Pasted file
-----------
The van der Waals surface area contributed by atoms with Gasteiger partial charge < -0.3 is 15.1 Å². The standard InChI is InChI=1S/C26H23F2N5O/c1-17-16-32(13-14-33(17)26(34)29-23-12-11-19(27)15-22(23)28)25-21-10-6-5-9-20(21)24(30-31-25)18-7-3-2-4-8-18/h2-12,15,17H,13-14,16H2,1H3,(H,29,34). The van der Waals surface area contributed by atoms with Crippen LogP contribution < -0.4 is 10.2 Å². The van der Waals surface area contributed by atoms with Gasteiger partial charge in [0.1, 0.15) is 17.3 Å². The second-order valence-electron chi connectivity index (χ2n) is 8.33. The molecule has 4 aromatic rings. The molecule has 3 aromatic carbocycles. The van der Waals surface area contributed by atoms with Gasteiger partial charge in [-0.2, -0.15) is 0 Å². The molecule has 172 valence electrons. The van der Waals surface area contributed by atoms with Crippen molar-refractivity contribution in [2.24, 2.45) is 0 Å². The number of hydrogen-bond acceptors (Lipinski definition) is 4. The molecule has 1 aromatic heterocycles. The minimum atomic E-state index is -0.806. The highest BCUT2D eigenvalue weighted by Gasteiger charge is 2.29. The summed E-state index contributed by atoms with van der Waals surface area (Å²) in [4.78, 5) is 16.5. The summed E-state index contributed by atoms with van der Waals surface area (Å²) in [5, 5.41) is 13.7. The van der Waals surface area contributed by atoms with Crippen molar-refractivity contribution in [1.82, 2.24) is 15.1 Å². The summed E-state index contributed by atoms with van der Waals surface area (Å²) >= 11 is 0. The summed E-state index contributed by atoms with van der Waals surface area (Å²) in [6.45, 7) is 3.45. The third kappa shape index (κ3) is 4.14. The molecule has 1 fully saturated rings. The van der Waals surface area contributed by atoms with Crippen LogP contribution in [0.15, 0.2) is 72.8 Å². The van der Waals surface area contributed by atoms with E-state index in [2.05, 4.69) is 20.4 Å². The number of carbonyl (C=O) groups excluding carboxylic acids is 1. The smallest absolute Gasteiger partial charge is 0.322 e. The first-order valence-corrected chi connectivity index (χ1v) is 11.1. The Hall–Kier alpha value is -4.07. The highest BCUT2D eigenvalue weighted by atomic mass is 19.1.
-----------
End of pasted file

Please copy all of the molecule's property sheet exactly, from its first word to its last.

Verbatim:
The van der Waals surface area contributed by atoms with Gasteiger partial charge < -0.3 is 15.1 Å². The standard InChI is InChI=1S/C26H23F2N5O/c1-17-16-32(13-14-33(17)26(34)29-23-12-11-19(27)15-22(23)28)25-21-10-6-5-9-20(21)24(30-31-25)18-7-3-2-4-8-18/h2-12,15,17H,13-14,16H2,1H3,(H,29,34). The van der Waals surface area contributed by atoms with Crippen LogP contribution < -0.4 is 10.2 Å². The van der Waals surface area contributed by atoms with Gasteiger partial charge in [0.1, 0.15) is 17.3 Å². The second-order valence-electron chi connectivity index (χ2n) is 8.33. The molecule has 4 aromatic rings. The molecule has 3 aromatic carbocycles. The van der Waals surface area contributed by atoms with Gasteiger partial charge in [-0.2, -0.15) is 0 Å². The molecule has 172 valence electrons. The van der Waals surface area contributed by atoms with Crippen molar-refractivity contribution in [2.24, 2.45) is 0 Å². The number of hydrogen-bond acceptors (Lipinski definition) is 4. The molecule has 1 aromatic heterocycles. The minimum atomic E-state index is -0.806. The highest BCUT2D eigenvalue weighted by Gasteiger charge is 2.29. The summed E-state index contributed by atoms with van der Waals surface area (Å²) in [4.78, 5) is 16.5. The summed E-state index contributed by atoms with van der Waals surface area (Å²) in [5, 5.41) is 13.7. The van der Waals surface area contributed by atoms with Crippen molar-refractivity contribution in [1.82, 2.24) is 15.1 Å². The summed E-state index contributed by atoms with van der Waals surface area (Å²) >= 11 is 0. The summed E-state index contributed by atoms with van der Waals surface area (Å²) in [6.45, 7) is 3.45. The third kappa shape index (κ3) is 4.14. The molecule has 1 fully saturated rings. The van der Waals surface area contributed by atoms with Crippen LogP contribution in [0.15, 0.2) is 72.8 Å². The van der Waals surface area contributed by atoms with E-state index in [2.05, 4.69) is 20.4 Å². The number of carbonyl (C=O) groups excluding carboxylic acids is 1. The smallest absolute Gasteiger partial charge is 0.322 e. The first-order valence-corrected chi connectivity index (χ1v) is 11.1. The Hall–Kier alpha value is -4.07. The highest BCUT2D eigenvalue weighted by atomic mass is 19.1.